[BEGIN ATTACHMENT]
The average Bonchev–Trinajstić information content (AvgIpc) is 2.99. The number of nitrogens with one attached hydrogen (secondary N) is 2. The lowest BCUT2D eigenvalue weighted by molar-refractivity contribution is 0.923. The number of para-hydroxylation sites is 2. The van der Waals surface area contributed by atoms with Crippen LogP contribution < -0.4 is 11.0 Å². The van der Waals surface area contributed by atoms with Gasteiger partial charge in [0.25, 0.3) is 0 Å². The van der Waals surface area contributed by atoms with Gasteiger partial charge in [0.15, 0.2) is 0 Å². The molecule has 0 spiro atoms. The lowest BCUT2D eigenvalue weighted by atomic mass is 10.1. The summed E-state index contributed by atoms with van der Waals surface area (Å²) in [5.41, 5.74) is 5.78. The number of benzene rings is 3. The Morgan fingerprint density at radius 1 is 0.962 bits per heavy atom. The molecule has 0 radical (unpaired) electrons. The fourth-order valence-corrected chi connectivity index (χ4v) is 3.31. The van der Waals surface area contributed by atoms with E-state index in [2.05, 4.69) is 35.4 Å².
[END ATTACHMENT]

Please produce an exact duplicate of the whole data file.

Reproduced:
The average Bonchev–Trinajstić information content (AvgIpc) is 2.99. The number of nitrogens with one attached hydrogen (secondary N) is 2. The lowest BCUT2D eigenvalue weighted by molar-refractivity contribution is 0.923. The number of para-hydroxylation sites is 2. The van der Waals surface area contributed by atoms with Crippen LogP contribution < -0.4 is 11.0 Å². The van der Waals surface area contributed by atoms with Gasteiger partial charge in [0.25, 0.3) is 0 Å². The van der Waals surface area contributed by atoms with Gasteiger partial charge in [0.15, 0.2) is 0 Å². The molecule has 0 spiro atoms. The lowest BCUT2D eigenvalue weighted by atomic mass is 10.1. The summed E-state index contributed by atoms with van der Waals surface area (Å²) in [5.41, 5.74) is 5.78. The number of benzene rings is 3. The Morgan fingerprint density at radius 1 is 0.962 bits per heavy atom. The molecule has 0 radical (unpaired) electrons. The fourth-order valence-corrected chi connectivity index (χ4v) is 3.31. The van der Waals surface area contributed by atoms with E-state index in [2.05, 4.69) is 35.4 Å².